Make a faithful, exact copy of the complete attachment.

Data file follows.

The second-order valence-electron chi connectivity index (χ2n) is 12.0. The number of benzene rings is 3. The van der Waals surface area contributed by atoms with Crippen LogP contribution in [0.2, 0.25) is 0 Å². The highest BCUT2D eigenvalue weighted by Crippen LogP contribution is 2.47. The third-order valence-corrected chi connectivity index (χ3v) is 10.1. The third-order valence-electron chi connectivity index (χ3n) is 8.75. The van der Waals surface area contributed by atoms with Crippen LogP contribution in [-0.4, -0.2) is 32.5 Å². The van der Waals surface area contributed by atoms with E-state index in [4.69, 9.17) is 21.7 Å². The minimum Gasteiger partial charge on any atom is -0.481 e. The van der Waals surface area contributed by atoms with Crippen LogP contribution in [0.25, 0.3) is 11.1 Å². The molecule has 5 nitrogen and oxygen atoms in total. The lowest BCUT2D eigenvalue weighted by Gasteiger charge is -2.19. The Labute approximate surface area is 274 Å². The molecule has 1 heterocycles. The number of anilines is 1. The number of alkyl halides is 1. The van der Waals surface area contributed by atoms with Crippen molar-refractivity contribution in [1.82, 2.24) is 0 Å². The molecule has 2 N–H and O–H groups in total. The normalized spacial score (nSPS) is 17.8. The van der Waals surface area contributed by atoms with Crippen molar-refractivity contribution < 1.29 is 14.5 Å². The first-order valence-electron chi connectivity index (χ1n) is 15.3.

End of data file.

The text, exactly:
The second-order valence-electron chi connectivity index (χ2n) is 12.0. The number of benzene rings is 3. The van der Waals surface area contributed by atoms with Crippen LogP contribution in [0.2, 0.25) is 0 Å². The highest BCUT2D eigenvalue weighted by Crippen LogP contribution is 2.47. The third-order valence-corrected chi connectivity index (χ3v) is 10.1. The third-order valence-electron chi connectivity index (χ3n) is 8.75. The van der Waals surface area contributed by atoms with Crippen LogP contribution in [-0.4, -0.2) is 32.5 Å². The van der Waals surface area contributed by atoms with E-state index in [4.69, 9.17) is 21.7 Å². The minimum Gasteiger partial charge on any atom is -0.481 e. The van der Waals surface area contributed by atoms with Crippen LogP contribution in [0.25, 0.3) is 11.1 Å². The molecule has 5 nitrogen and oxygen atoms in total. The lowest BCUT2D eigenvalue weighted by Gasteiger charge is -2.19. The Labute approximate surface area is 274 Å². The molecule has 1 heterocycles. The number of anilines is 1. The number of alkyl halides is 1. The van der Waals surface area contributed by atoms with Crippen molar-refractivity contribution in [1.82, 2.24) is 0 Å². The molecule has 2 N–H and O–H groups in total. The normalized spacial score (nSPS) is 17.8. The van der Waals surface area contributed by atoms with Crippen molar-refractivity contribution < 1.29 is 14.5 Å². The first-order valence-electron chi connectivity index (χ1n) is 15.3.